External Programs

Our office organizes and administers the following external programs:

  • Advancing Georgia's Leaders in Agriculture and Forestry (AGL) is an innovative eighteen-month leadership development program for up to 25 professionals working in agriculture, forestry and allied sectors. AGL is offered as a partnership between the College of Agricultural and Environmental Sciences and the Warnell School of Forestry and Natural Resources. Participants complete five Georgia Institutes, a Washington D.C. federal policy Institute, and an optional capstone experiential learning trip.

  • LEAD21 is a twelve-month national leadership program intended to meet the future needs for leadership development of leaders in land-grant institutions and their strategic partners who link research, academics, and extension. Each class has up to 90 participants. Leadership development competencies include: Communicating Effectively, Leading Change, Managing Conflict, and Fostering Collaboration.  Applications are accepted annually between September 1 and November 15.

  • IAspire Leadership Academy is a twelve-month national leadership program focused on the development and training of the next generation of underrepresented (URG) leaders in STEM higher education. This program will equip these individuals with skills to lead more effectively in an increasingly complex environment and gain the confidence to influence institutional transformation either in their current position or as they rise to other positions of leadership. This program is open to academic leaders at both 2 and 4 year institutions and is part of the Aspire Alliance NSF INCLUDES grant. Applications are accepted annually between May 1 and June 1.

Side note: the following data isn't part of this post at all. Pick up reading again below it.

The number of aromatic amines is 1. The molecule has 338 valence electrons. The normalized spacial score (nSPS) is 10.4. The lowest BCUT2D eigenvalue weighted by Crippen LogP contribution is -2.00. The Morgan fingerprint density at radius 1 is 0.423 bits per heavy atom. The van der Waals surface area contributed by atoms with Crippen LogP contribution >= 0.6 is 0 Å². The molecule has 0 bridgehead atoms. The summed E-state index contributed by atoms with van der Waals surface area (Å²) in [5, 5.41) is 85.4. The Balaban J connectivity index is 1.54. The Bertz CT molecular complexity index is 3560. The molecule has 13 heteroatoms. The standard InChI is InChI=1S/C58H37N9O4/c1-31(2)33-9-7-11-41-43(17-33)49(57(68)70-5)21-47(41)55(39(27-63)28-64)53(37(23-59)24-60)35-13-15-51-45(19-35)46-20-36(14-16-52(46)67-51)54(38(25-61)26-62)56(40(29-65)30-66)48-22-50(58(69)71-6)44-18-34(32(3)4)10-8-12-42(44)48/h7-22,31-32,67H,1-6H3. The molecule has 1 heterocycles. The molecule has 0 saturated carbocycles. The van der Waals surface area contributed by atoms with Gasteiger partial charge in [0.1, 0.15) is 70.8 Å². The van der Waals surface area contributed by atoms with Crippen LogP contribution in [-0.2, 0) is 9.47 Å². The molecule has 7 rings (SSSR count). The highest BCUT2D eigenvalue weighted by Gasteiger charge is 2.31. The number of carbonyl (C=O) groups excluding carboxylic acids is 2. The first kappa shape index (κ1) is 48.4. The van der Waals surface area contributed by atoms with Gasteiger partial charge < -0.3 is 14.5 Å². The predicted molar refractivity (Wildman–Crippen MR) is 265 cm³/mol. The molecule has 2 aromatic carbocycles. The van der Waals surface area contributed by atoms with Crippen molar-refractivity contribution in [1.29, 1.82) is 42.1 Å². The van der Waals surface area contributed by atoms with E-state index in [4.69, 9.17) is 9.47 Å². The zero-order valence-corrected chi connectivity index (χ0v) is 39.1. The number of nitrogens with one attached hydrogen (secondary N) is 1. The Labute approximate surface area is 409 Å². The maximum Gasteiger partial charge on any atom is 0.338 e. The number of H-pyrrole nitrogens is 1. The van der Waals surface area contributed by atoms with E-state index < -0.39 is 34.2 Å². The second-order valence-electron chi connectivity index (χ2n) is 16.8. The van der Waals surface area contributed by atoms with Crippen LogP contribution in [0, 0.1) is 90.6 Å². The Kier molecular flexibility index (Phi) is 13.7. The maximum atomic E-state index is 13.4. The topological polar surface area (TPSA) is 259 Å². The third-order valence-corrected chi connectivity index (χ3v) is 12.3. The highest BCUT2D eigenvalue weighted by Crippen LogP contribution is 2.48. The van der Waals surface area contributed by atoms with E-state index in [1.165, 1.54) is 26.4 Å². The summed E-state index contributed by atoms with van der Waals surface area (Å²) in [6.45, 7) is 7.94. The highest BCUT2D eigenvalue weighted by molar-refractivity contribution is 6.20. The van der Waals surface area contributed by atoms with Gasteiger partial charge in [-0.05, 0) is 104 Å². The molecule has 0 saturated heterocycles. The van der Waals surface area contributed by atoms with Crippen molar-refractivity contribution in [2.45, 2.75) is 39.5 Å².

Internal Programs

Our office offers the following programs to our UGA employees:

  • Continuing Education/Training is provided internally to faculty and staff.  This model supports the effort of taking the expertise and research findings from research and instruction to the people in the state.  Each year trainings are proposed by state and county faculty, approved through a review process, and offered to faculty and staff the following year.  In 2015, over 100 trainings were offered (40% face to face and 60% online).  These trainings range from an hour online session to multiple day formats.  Considering agents are often expected to attend 3 to 5 sessions a year, these 100 trainings offer a wide selection of options to meet an employee’s professional development needs.

  • Extension Academy for Professional Excellence is a professional development opportunity for up to 20 select early-to-mid career Extension faculty who are dedicated to fulfilling Extension's mission and have demonstrated potential as future leaders of the organization. The program is open to both county and state faculty with a minimum of five years experience.

  • ExTEND Advanced Leadership Development Program is a follow-up to Extension Academy for up to 20 employees that offers a more specialized focus with six in-state and one capstone institute lasting over a sixteen-month time frame. Leadership development competencies include: Advocacy, Communication, Conflict Management, Expanding Extension Capacity, Interpersonal Skills, Strategic Management and Team Dynamics.